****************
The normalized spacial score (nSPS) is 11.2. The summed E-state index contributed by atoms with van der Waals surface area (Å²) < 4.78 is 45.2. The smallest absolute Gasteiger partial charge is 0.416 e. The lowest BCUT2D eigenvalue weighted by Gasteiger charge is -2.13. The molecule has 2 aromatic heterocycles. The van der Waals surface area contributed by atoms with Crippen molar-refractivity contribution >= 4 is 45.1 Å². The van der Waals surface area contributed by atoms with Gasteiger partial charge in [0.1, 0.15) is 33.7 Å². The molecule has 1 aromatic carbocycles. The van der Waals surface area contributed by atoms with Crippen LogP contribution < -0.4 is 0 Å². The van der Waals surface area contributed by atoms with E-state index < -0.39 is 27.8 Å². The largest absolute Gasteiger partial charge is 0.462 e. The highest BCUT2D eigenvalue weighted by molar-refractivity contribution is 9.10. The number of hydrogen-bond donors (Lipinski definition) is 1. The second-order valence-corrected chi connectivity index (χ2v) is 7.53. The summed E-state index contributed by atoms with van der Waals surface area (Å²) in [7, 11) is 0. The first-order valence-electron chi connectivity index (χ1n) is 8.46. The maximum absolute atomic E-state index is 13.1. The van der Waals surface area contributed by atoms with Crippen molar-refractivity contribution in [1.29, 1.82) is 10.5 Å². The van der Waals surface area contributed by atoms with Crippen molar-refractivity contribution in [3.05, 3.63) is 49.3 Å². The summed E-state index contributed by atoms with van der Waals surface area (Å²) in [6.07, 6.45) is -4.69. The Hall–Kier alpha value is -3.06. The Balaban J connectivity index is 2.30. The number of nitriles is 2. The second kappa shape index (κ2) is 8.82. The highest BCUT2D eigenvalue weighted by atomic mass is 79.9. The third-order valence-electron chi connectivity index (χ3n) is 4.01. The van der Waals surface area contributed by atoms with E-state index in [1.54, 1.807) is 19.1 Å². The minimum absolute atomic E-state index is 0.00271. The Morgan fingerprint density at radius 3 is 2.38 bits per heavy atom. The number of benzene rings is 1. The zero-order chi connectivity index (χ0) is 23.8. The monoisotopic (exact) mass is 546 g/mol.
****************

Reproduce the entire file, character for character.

The normalized spacial score (nSPS) is 11.2. The summed E-state index contributed by atoms with van der Waals surface area (Å²) < 4.78 is 45.2. The smallest absolute Gasteiger partial charge is 0.416 e. The lowest BCUT2D eigenvalue weighted by Gasteiger charge is -2.13. The molecule has 2 aromatic heterocycles. The van der Waals surface area contributed by atoms with Crippen molar-refractivity contribution >= 4 is 45.1 Å². The van der Waals surface area contributed by atoms with Gasteiger partial charge in [0.1, 0.15) is 33.7 Å². The molecule has 1 aromatic carbocycles. The van der Waals surface area contributed by atoms with Crippen LogP contribution < -0.4 is 0 Å². The van der Waals surface area contributed by atoms with E-state index < -0.39 is 27.8 Å². The largest absolute Gasteiger partial charge is 0.462 e. The highest BCUT2D eigenvalue weighted by molar-refractivity contribution is 9.10. The number of hydrogen-bond donors (Lipinski definition) is 1. The second-order valence-corrected chi connectivity index (χ2v) is 7.53. The summed E-state index contributed by atoms with van der Waals surface area (Å²) in [7, 11) is 0. The first-order valence-electron chi connectivity index (χ1n) is 8.46. The maximum absolute atomic E-state index is 13.1. The van der Waals surface area contributed by atoms with Crippen molar-refractivity contribution in [1.29, 1.82) is 10.5 Å². The van der Waals surface area contributed by atoms with Crippen molar-refractivity contribution in [3.05, 3.63) is 49.3 Å². The summed E-state index contributed by atoms with van der Waals surface area (Å²) in [6.07, 6.45) is -4.69. The Hall–Kier alpha value is -3.06. The Balaban J connectivity index is 2.30. The number of nitriles is 2. The second kappa shape index (κ2) is 8.82. The highest BCUT2D eigenvalue weighted by atomic mass is 79.9. The third-order valence-electron chi connectivity index (χ3n) is 4.01. The van der Waals surface area contributed by atoms with E-state index in [1.54, 1.807) is 19.1 Å². The minimum absolute atomic E-state index is 0.00271. The Morgan fingerprint density at radius 3 is 2.38 bits per heavy atom. The number of benzene rings is 1. The zero-order chi connectivity index (χ0) is 23.8. The monoisotopic (exact) mass is 546 g/mol.